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Scottish Ballet

‘Apollo’, ‘Walking in the Heat’, ‘The Pump Room’, ‘32 Cryptograms’, ‘Rubies’

by David Mead

September 17, 2005 -- Regent Theatre, Stoke-on-Trent, England

Scottish Ballet’s programme at Stoke may have been an unusual mix, but it certainly included something for everyone. In between two seminal and well-known Balanchine works were three from Ashley Page’s own catalogue in a variety of styles.

Perhaps unsurprisingly, it was the three Page works that showed the company at its best. Luisa Rocco and Oliver Rydout gave a sensual performance of “Walking in the Heat”. Not overtly sexual although you got the impression it was never far away, the work perfectly captured the mood of the music and theme. “The Pump Room” is a new Page work for two couples, the choreography perfectly complimenting Aphex Twin’s throbbing music. Patricia Hines and Erik Cavallari (in jazz shoes), and Sophie Martin (on pointe) and Paul Liburd all gave an excellent showing of smooth virtuostic contemporary dance.

“32 Cryptograms” was originally produced as part of Page’s 1996 work for younger dancers at The Royal Ballet, “Two-Part Invention”. It has become something of a signature-piece for Scottish Ballet and it’s easy to see why. Reminiscent of both Page’s and Peter Martins’ “Fearful Symmetries”, the fast moving choreography has the thirteen dancers constantly swirling around and flowing on and off the stage. The partnerships seem to be forever changing and there’s always something to see in a work that really does show the company off incredibly well.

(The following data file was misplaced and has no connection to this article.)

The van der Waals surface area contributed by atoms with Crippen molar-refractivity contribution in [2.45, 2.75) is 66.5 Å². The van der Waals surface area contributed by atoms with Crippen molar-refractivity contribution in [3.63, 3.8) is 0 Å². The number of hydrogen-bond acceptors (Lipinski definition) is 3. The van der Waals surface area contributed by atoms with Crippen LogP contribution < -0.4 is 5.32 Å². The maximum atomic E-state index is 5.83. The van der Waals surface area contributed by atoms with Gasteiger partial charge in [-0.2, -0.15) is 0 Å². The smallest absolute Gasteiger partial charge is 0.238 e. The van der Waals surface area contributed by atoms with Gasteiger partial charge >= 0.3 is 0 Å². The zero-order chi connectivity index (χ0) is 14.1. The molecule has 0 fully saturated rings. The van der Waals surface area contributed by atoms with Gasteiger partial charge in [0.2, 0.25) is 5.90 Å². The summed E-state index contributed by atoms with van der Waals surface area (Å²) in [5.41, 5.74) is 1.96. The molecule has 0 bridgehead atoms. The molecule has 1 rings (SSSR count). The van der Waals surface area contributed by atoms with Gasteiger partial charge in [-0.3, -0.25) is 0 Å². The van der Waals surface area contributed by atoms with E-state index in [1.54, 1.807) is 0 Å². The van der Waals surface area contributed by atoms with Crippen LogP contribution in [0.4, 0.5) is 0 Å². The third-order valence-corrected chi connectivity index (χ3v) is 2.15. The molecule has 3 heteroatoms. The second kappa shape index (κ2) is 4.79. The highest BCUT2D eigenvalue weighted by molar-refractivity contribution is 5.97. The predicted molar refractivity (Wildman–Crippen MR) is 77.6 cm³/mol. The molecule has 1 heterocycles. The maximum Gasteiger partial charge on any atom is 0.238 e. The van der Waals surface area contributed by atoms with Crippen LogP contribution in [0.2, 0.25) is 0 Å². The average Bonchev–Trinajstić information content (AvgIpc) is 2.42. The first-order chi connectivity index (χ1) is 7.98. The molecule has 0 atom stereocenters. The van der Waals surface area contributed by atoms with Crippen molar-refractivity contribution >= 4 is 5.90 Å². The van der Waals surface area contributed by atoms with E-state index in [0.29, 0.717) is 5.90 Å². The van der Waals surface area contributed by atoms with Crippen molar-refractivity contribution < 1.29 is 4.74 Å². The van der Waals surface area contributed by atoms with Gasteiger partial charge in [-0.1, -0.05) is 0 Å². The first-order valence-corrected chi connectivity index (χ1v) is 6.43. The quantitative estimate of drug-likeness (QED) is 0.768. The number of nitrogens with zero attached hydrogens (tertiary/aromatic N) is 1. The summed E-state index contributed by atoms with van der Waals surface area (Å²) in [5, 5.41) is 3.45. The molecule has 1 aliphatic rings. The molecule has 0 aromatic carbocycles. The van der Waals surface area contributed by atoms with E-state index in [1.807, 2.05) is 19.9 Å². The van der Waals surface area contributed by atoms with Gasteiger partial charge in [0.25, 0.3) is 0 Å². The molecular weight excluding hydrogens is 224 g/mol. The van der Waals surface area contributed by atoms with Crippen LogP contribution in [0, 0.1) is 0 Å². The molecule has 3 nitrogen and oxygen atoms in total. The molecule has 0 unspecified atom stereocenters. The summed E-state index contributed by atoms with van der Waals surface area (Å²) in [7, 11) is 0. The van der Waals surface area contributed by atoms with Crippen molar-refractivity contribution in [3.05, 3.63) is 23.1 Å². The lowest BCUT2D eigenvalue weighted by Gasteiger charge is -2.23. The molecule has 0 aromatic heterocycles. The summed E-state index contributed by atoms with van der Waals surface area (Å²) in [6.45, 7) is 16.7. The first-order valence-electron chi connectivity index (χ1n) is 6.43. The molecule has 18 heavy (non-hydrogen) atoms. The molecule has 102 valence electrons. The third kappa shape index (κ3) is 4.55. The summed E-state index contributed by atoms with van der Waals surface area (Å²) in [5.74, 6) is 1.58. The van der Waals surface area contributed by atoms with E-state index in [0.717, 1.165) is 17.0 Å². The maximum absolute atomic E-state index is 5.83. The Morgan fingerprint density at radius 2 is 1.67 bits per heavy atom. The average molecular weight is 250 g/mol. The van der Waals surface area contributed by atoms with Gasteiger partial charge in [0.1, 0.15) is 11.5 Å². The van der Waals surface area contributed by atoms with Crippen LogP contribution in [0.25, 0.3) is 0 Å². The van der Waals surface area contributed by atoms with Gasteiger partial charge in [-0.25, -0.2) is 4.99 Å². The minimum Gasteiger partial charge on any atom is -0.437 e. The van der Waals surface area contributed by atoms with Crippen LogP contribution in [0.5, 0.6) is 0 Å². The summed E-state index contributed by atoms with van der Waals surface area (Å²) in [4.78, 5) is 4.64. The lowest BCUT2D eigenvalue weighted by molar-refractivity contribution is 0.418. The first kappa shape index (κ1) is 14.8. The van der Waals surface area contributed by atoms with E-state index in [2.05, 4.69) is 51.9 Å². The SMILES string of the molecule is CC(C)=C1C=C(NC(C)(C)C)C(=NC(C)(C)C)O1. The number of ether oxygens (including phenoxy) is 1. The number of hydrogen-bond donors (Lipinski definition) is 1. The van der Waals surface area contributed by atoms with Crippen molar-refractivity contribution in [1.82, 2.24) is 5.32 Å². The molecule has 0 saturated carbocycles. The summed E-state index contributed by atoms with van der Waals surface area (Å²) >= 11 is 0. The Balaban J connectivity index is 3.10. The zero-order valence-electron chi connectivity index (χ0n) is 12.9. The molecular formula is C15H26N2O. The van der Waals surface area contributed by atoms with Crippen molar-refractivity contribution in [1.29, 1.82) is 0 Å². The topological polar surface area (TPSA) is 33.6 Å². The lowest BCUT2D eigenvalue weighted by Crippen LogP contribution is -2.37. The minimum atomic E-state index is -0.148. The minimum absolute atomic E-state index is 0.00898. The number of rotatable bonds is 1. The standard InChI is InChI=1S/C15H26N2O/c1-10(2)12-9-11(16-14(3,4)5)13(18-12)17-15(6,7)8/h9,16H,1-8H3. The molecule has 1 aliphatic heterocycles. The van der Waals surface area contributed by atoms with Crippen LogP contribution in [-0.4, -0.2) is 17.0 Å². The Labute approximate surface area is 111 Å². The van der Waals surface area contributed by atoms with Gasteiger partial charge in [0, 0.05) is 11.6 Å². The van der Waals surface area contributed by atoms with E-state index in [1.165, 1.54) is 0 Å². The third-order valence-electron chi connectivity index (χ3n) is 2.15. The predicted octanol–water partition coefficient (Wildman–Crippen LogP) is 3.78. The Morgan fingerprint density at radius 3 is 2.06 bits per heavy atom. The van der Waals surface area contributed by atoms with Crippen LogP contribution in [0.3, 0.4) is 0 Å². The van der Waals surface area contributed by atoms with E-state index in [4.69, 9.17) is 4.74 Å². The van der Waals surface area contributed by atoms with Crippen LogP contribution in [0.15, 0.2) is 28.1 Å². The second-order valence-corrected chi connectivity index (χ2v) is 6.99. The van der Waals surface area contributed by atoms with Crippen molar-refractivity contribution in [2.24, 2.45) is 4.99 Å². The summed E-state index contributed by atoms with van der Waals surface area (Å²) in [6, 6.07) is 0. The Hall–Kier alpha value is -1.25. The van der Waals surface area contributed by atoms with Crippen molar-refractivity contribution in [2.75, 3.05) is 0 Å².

The programme opened with Balanchine’s “Apollo”, seen here in what seems to be the increasingly popular full version, complete with prologue. In a competent, if unspectacular effort, Erik Cavalliari was suitably god-like as Apollo, although one got the feeling that the dancers were just “doing the steps” without having any idea why or what anything meant. Sometimes they seemed rushed, notably at the famous “sunburst”, which was over in a split second -- almost before anyone had a chance to take it in.

“Rubies”, sadly, was not well done. It is supposed to be crisp, sharp, and exciting. Instead it was something of a damp squib with lots of soft movement and lots of almost limp, very un-Balanchine-like arms. I would not expect Scottish Ballet to produce something the same as dancers and companies schooled in Balanchine technique over many years, but I would expect better than this.

On this showing, Scottish Ballet has come a long way since its relaunch in 2003, and Ashley Page must take a great deal of the credit for that. It seems clear that the dancers are happiest in the more modern works, which is unsurprising given most of their backgrounds. However, if they are going to continue to present such as Balanchine, there is clearly still a long way to go.

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